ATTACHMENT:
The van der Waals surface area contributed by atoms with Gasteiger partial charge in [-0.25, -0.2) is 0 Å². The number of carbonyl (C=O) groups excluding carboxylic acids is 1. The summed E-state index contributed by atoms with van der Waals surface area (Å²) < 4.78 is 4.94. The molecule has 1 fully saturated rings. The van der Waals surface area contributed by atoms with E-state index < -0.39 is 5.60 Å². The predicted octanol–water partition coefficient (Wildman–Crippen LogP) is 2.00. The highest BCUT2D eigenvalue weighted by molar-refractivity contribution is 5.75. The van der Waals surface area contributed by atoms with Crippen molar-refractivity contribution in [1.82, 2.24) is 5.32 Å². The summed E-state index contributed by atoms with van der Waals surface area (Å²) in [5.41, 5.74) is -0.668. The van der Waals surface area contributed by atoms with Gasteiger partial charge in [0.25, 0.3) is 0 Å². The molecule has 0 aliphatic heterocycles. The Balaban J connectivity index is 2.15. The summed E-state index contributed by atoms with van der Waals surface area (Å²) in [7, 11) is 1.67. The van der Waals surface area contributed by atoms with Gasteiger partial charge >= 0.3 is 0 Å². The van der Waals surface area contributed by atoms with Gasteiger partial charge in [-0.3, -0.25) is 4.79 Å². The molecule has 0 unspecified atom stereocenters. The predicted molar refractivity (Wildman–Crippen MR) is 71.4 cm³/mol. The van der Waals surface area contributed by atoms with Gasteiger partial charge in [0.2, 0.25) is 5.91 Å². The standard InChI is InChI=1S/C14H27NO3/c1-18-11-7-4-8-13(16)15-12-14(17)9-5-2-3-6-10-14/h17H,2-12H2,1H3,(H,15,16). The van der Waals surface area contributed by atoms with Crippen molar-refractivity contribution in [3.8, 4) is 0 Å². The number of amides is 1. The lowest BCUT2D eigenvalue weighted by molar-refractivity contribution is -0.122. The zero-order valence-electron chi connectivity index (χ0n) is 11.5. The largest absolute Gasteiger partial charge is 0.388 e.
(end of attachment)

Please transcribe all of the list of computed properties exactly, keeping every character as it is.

The van der Waals surface area contributed by atoms with Gasteiger partial charge in [-0.25, -0.2) is 0 Å². The number of carbonyl (C=O) groups excluding carboxylic acids is 1. The summed E-state index contributed by atoms with van der Waals surface area (Å²) < 4.78 is 4.94. The molecule has 1 fully saturated rings. The van der Waals surface area contributed by atoms with E-state index < -0.39 is 5.60 Å². The predicted octanol–water partition coefficient (Wildman–Crippen LogP) is 2.00. The highest BCUT2D eigenvalue weighted by molar-refractivity contribution is 5.75. The van der Waals surface area contributed by atoms with Crippen molar-refractivity contribution in [1.82, 2.24) is 5.32 Å². The summed E-state index contributed by atoms with van der Waals surface area (Å²) in [5.41, 5.74) is -0.668. The van der Waals surface area contributed by atoms with Gasteiger partial charge in [0.25, 0.3) is 0 Å². The molecule has 0 aliphatic heterocycles. The Balaban J connectivity index is 2.15. The summed E-state index contributed by atoms with van der Waals surface area (Å²) in [7, 11) is 1.67. The van der Waals surface area contributed by atoms with Gasteiger partial charge >= 0.3 is 0 Å². The van der Waals surface area contributed by atoms with Gasteiger partial charge in [-0.3, -0.25) is 4.79 Å². The molecule has 0 unspecified atom stereocenters. The predicted molar refractivity (Wildman–Crippen MR) is 71.4 cm³/mol. The van der Waals surface area contributed by atoms with Gasteiger partial charge in [0.2, 0.25) is 5.91 Å². The standard InChI is InChI=1S/C14H27NO3/c1-18-11-7-4-8-13(16)15-12-14(17)9-5-2-3-6-10-14/h17H,2-12H2,1H3,(H,15,16). The van der Waals surface area contributed by atoms with Crippen molar-refractivity contribution in [3.8, 4) is 0 Å². The number of amides is 1. The lowest BCUT2D eigenvalue weighted by molar-refractivity contribution is -0.122. The zero-order valence-electron chi connectivity index (χ0n) is 11.5. The largest absolute Gasteiger partial charge is 0.388 e.